p21/WAF1 cyclin-kinase inhibitor expression in non-Hodgkin's lymphomas: a potential marker of p53 tumor-suppressor gene function.

Titlep21/WAF1 cyclin-kinase inhibitor expression in non-Hodgkin's lymphomas: a potential marker of p53 tumor-suppressor gene function.
Publication TypeJournal Article
Year of Publication1996
AuthorsChilosi M, Doglioni C, Magalini A, Inghirami G, Krampera M, Nadali G, Rahal D, Pedron S, Benedetti A, Scardoni M, Macrì E, Lestani M, Menestrina F, Pizzolo G, Scarpa A
Date Published1996 Nov 15
KeywordsBiomarkers, Cell Cycle, Cyclin-Dependent Kinase Inhibitor p21, Cyclin-Dependent Kinases, Cyclins, DNA Mutational Analysis, Genes, p53, Humans, Lymphoma, Non-Hodgkin, Neoplasm Proteins, Phenotype, Polymerase Chain Reaction, Polymorphism, Single-Stranded Conformational, Remission Induction, Treatment Outcome, Tumor Suppressor Protein p53

p21WAF1 (wild-type p53-activated fragment 1) is involved in the control of mammalian cell cycle through the binding and inhibition of cyclin-dependent kinases (Cdk). Because the product of WAF1 gene is a potent downstream effector of the p53 tumor-suppressor gene function, its pattern of cellular expression might correlate with nuclear accumulation of p53-encoded protein and/or p53 gene mutations occurring in malignant lymphomas. To investigate this issue, we analyzed immunohistochemically the expression of p53 and p21WAF1 proteins in tissue involved by non-Hodgkin's lymphomas (NHLs;253 cases) of various histologic types. In a proportion of them (80 cases), we also investigated the possible presence of p53 gene mutations using single-strand conformation polymorphism analysis and direct DNA sequencing. The absence of both p21WAF1 and p53 proteins was observed in 147 of 217 cases (67.7%) among CD30-NHL and in only 8 of 36 (22.2%) CD30+cases, which were mostly anaplastic large-cell lymphomas. A consistent number (> 10%) of p21WAF1-expressing cells was shown in 48 of 253 (18.9%) NHL cases, with a higher incidence in CD30+cases (25/36 [69.4%]), which mostly (21/36) coexpressed p53. These latter cases were characterized by a germline configuration of the p53 gene. In 50 of 253 NHL samples (19.7%), 47 of which (21.6%) belong to the CD30-group, neoplastic cells were p53+/p21-. In all of these cases, the p53+cells accounted for more than 50% of neoplastic cells, up to 100%. Point mutations of p53 gene were solely observed in all investigated cases with this latter phenotype. Our findings strongly suggest that the combined immunohistochemical evaluation of p53 and p21WAF1 is a valuable means of assessing the functional status of the p53 tumor-suppressor gene product in NHL with potential application in the monitorage and prognostication of individual cases.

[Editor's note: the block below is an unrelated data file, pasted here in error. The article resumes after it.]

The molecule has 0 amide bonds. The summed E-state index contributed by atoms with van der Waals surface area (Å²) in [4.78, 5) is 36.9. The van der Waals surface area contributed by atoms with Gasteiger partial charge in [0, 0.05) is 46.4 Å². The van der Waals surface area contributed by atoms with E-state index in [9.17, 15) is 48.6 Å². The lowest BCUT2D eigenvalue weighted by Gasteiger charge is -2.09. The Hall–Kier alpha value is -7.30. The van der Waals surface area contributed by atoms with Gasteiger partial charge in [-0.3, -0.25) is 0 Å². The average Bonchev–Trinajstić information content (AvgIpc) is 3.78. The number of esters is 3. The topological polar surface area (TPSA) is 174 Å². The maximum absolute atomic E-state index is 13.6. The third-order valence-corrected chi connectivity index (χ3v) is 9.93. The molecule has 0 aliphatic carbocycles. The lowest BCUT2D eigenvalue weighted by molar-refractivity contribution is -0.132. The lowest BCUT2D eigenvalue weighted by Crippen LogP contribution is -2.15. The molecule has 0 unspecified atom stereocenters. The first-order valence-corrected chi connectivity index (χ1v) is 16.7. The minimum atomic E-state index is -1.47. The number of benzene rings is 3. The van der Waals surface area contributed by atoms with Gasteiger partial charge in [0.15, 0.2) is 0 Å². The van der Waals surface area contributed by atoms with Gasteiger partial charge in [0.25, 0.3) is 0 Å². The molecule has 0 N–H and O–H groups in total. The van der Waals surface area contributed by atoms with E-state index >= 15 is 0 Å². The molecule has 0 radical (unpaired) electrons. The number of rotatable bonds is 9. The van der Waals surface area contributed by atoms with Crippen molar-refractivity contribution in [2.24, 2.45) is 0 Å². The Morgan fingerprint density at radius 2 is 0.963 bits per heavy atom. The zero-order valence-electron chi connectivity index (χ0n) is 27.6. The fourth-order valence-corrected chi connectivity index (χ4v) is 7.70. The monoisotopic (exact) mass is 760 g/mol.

Alternate JournalBlood
PubMed ID8916968
Related Faculty: 
Giorgio Inghirami, M.D.

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